Despite weaker economic growth and worrisome signals from the bond market, recession does not seem imminent.

As U.S. economic indicators go, an inverted yield curve—when short-term rates are higher than longer term rates—is one of the most reliable. Historically, a recession often comes about a year after the yield curve inverts for the first time, and a bear market may show up even sooner.

Last week, the yield curve inverted for the first time since 2007, as the 10-year Treasury yield fell to 2.39%, below the three-month Treasury yield of 2.43%. This was a result of the extremely dovish turn in Federal Reserve policy announced March 20. Many investors concluded that a recession must be around the corner for the Fed to drop its plans to continue to increase rates and shrink its balance sheet this year. Indeed, futures markets now anticipate that a Fed rate cut could come as early as September.

I’m not convinced a recession or a rate cut is coming soon. Below are three reasons why I think neither is imminent and I believe investors should stay the course with their long-term asset allocation plan:

  • The yield curve’s signaling power may have been distorted. I respect the yield curve as an important indicator, but there are a few technical reasons why it may be amiss in its forecasting ability right now. Rapid swings in Fed policy, particularly regarding its balance sheet, have played a big role in pushing long-term rates lower. Plus, global sovereign bond yields are much lower than U.S. Treasury yields, making U.S. debt attractive to foreign buyers and pushing down domestic yields.

  • Weaker economic data was to be expected early this year. Trade tensions, the prolonged government shutdown, strong U.S. dollar, and fading of tax-cut benefits were all likely to weigh on first-quarter economic growth. Given that, it should come as no surprise that the government recently had to revise down its fourth-quarter, 2018, GDP growth reading to 2.2% from 2.6%. However, I’m starting to see stabilization in China and improvement in the U.S. housing market, which could offset the known economic negatives. The Atlanta Fed’s GDP forecast inched higher all March—and now forecasts first-quarter GDP growth of 1.7%, up from its 0.3% estimate at the start of March.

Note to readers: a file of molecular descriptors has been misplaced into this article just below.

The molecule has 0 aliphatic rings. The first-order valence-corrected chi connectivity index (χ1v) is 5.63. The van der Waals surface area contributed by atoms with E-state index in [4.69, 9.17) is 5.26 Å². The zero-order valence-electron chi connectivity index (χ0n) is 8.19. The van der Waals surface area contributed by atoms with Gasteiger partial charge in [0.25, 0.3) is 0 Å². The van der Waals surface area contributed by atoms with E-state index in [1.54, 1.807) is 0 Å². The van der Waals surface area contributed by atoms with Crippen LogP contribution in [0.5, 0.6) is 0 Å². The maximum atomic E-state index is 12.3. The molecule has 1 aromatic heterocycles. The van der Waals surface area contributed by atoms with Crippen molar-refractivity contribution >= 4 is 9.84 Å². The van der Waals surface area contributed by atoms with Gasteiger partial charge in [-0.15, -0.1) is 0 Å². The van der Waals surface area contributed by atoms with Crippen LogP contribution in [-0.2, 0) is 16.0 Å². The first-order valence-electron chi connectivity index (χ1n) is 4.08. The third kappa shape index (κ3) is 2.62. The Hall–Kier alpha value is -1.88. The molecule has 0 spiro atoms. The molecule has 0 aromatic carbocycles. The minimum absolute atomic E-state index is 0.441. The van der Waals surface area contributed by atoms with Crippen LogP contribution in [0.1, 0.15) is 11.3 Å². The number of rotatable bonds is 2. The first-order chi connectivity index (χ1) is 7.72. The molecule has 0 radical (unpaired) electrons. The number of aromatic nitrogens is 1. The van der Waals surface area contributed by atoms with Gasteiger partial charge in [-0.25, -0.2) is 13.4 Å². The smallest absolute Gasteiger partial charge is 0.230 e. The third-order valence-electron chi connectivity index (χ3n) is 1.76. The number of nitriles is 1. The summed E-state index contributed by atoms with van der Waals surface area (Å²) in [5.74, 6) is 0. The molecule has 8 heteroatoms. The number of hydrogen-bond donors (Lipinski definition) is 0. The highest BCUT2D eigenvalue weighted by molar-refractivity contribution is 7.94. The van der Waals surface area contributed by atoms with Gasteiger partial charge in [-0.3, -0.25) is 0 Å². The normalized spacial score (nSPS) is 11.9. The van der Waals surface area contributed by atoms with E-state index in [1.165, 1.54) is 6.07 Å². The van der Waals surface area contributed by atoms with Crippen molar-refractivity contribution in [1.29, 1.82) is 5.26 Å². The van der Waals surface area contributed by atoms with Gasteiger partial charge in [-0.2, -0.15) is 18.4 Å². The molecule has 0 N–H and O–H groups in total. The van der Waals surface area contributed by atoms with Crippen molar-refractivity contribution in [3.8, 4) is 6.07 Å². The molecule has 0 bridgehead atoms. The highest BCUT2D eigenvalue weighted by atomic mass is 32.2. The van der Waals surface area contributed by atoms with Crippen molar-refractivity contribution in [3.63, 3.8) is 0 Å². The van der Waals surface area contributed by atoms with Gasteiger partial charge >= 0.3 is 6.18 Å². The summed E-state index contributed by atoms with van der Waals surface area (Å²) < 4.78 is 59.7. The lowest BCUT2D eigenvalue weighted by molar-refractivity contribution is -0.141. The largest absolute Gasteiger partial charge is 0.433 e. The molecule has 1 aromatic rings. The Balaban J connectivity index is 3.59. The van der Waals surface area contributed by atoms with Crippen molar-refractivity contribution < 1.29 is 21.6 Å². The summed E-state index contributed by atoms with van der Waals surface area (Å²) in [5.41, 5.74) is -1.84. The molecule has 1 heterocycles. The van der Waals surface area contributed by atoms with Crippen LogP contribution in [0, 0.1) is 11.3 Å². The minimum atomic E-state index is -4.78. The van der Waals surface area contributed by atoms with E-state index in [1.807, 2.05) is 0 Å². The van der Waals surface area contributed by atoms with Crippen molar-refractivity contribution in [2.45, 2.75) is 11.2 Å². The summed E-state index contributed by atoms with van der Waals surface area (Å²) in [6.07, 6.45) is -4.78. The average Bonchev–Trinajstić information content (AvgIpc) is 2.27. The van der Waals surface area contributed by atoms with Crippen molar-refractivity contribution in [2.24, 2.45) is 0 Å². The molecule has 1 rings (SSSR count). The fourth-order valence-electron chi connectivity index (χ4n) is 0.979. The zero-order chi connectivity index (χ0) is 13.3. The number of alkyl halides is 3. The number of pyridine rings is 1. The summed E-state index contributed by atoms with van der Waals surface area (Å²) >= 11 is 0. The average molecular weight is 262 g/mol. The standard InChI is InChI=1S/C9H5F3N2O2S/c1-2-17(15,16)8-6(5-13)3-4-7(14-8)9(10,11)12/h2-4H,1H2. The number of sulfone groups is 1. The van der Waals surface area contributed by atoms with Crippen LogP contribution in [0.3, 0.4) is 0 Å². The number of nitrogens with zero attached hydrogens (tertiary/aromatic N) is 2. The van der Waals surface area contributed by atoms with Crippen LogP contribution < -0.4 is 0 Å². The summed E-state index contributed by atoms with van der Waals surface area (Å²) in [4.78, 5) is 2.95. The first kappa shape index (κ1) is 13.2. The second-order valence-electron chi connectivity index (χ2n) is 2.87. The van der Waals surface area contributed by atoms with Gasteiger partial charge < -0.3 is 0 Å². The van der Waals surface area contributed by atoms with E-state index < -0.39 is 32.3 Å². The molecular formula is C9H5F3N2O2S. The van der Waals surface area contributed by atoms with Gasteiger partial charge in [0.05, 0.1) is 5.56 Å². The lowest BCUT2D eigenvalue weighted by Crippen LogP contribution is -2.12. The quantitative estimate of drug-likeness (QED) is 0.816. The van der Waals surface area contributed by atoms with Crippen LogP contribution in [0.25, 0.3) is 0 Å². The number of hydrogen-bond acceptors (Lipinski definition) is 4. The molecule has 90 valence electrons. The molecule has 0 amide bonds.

• Other economic indicators contradict the bond market's signals: If a recession was imminent, I’d expect to see more confirmation in the data. Instead, I see an improving housing market (low rates help), a rebound in bank lending, a tight labor market, higher oil prices and well-behaved credit markets. All these point to a stable U.S. economic outlook.

I remain concerned that the Fed’s dovish pivot may have hurt consumer and business confidence. Lower rates aren’t a plus for stocks, as long as the yield curve is inverted. But I’m not seeing enough evidence yet to think that there will be a recession soon or a rate cut in September.

For investors, my advice is to ignore the alarmist headlines and stick with an asset allocation plan that fits with your risk tolerance and long-term goals.

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